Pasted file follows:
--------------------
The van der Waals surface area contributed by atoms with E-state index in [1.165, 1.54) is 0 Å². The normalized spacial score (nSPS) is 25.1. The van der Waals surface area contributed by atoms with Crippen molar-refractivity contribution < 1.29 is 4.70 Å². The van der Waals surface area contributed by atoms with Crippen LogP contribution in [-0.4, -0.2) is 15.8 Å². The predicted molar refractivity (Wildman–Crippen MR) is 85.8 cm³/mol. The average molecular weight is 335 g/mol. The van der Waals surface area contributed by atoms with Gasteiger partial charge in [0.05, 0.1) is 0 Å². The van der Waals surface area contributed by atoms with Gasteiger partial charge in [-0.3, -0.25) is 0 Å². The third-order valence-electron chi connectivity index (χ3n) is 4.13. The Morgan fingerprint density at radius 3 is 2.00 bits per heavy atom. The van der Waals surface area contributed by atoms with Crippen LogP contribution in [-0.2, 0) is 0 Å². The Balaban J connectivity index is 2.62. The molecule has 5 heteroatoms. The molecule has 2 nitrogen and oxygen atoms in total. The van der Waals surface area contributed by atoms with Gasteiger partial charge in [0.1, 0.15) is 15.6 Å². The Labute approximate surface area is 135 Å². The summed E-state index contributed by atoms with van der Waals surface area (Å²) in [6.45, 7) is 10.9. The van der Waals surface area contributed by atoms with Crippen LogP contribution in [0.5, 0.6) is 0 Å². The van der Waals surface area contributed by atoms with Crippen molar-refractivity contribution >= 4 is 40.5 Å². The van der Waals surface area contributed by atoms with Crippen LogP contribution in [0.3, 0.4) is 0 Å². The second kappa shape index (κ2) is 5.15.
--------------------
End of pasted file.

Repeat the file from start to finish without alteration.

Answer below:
The van der Waals surface area contributed by atoms with E-state index in [1.165, 1.54) is 0 Å². The normalized spacial score (nSPS) is 25.1. The van der Waals surface area contributed by atoms with Crippen molar-refractivity contribution < 1.29 is 4.70 Å². The van der Waals surface area contributed by atoms with Crippen LogP contribution in [-0.4, -0.2) is 15.8 Å². The predicted molar refractivity (Wildman–Crippen MR) is 85.8 cm³/mol. The average molecular weight is 335 g/mol. The van der Waals surface area contributed by atoms with Gasteiger partial charge in [0.05, 0.1) is 0 Å². The van der Waals surface area contributed by atoms with Gasteiger partial charge in [-0.3, -0.25) is 0 Å². The third-order valence-electron chi connectivity index (χ3n) is 4.13. The Morgan fingerprint density at radius 3 is 2.00 bits per heavy atom. The van der Waals surface area contributed by atoms with Crippen LogP contribution in [-0.2, 0) is 0 Å². The Balaban J connectivity index is 2.62. The molecule has 5 heteroatoms. The molecule has 2 nitrogen and oxygen atoms in total. The van der Waals surface area contributed by atoms with Gasteiger partial charge in [0.1, 0.15) is 15.6 Å². The Labute approximate surface area is 135 Å². The summed E-state index contributed by atoms with van der Waals surface area (Å²) in [6.45, 7) is 10.9. The van der Waals surface area contributed by atoms with Crippen LogP contribution in [0.5, 0.6) is 0 Å². The van der Waals surface area contributed by atoms with Crippen molar-refractivity contribution >= 4 is 40.5 Å². The van der Waals surface area contributed by atoms with Crippen LogP contribution in [0.3, 0.4) is 0 Å². The second kappa shape index (κ2) is 5.15.